- The Washington Times - Wednesday, January 12, 2005

Maybe when NBA coaches vote on the reserves for next month’s All-Star Game in Denver, someone other than Eddie Jordan will remember the 40 points Gilbert Arenas deposited on Kevin Garnett and his disgruntled bunch of teammates in Minnesota.

Or perhaps the other coaches will recall the triple-double backcourt mate Larry Hughes — the league leader in steals — slapped Toronto with on its homecourt over the Thanksgiving weekend.

Or perhaps they will notice the sustained excellence of Antawn Jamison, the player credited most with the team’s turnaround this season. He has registered a team-high 14 double-doubles, has led the 19-13 Wizards in scoring 12 times and in rebounding 19 times and is averaging 20.7 points and 8.8 rebounds.

But at the moment all three players are on the outside looking in. None of them has played in the game before, and despite the fact each is putting up All-Star caliber statistics — what forward is averaging better numbers than Jamison in the guard-heavy East? — the Big Three will make the team only if the coaches vote them there.

Arenas (23.1 points a game), Hughes (21.0) and Jamison constitute the highest scoring trio in the league, the nucleus of a team off to its best start since the 1984-85 Bullets began the season with an identical record. The Wizards, a lottery team that won just 25 games in 2003-04, enter tonight’s game with Portland at MCI Center with the third-best record in the Eastern Conference.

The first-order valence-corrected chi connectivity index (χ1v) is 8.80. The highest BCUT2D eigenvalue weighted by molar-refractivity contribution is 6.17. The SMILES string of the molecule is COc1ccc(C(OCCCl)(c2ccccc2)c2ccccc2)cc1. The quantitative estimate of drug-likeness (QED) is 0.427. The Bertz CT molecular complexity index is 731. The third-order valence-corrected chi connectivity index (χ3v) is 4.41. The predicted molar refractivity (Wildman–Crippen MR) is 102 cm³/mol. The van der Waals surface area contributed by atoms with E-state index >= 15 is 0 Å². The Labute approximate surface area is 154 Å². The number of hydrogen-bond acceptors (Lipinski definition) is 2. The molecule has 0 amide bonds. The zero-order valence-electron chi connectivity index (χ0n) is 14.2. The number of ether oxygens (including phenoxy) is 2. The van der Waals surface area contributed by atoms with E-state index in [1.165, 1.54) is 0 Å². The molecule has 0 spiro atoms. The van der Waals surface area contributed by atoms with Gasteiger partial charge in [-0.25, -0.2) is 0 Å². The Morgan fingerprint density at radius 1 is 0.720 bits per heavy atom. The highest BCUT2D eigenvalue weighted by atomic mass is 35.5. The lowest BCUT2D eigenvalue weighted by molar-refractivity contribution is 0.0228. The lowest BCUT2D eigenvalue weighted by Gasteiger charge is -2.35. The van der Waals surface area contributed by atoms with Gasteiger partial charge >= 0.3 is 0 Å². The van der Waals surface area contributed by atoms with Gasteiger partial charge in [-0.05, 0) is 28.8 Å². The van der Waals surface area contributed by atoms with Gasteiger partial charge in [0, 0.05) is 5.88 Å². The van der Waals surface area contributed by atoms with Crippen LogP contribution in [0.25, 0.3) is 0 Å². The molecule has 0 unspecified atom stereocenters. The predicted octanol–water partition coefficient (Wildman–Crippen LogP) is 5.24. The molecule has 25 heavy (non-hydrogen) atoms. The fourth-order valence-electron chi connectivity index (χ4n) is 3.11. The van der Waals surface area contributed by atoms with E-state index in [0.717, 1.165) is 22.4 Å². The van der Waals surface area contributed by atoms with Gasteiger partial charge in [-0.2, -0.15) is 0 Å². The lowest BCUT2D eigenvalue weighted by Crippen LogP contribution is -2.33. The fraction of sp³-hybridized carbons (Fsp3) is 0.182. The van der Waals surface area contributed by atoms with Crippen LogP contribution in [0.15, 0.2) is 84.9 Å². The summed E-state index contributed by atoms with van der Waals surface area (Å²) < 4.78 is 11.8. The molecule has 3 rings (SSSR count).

Making the NBA All-Star Game is part popularity contest — fans worldwide vote to determine the starters — and part coaches’ impressions. Balloting concludes Jan.23, and the All-Star starters, who likely will include suspect picks Vince Carter and Grant Hill, will be announced Feb.3. Shortly thereafter, the reserves selected by the coaches will be announced.

In the most recent tally of fans’ votes, Jamison was fifth among Eastern Conference forwards, while Arenas and Hughes were not among the top 10 guards.

While all three acknowledged yesterday playing in the game would be nice, that goal is clearly a distant second to making the playoffs.

“I’m at the point where it’s really about playing in the playoffs and having the opportunity to win a championship,” said Jamison, 28, who got his first taste of the playoffs last year as a reserve in Dallas. “That’s what the game should be about. It took a while for it to register for me, but it’s not about being recognized as an individual. It’s about getting into the playoffs and getting deep into the playoffs.”

Last year, anytime Arenas mentioned the playoffs during interview sessions, snickers and smirks were soon to follow. Not anymore.

“If [an All-Star selection] happens it happens. If it doesn’t it doesn’t,” said Arenas, who just turned 23. “Of course you want the name and the label. But if I don’t make it, I won’t mind just taking that time to get some rest for the second half of the season.

“The way we look at it is if we make the All-Star Game and don’t win any games in the second half of the season, then we’ve had a bad season, right? But if we don’t make it and then go deep in the playoffs, everybody is going to say that we should have made it. I like the second choice.”

On New Year’s Eve, Boston coach Doc Rivers endorsed Arenas and Hughes as “maybe the best backcourt in the NBA,” comparing them to Joe Dumars and Isiah Thomas. In actuality, however, the two may be competing against each other to make the team.

Still, Hughes said the NBA does the All-Star selection the right way.

“Fans should have that opportunity,” Hughes said. “They pay to watch, and they pay for DirecTV to get the games so they can see the people they like to see, so it is a popularity contest.

“But going to the postseason and playing well enough to make it is where the respect comes from. I play this game for respect.”

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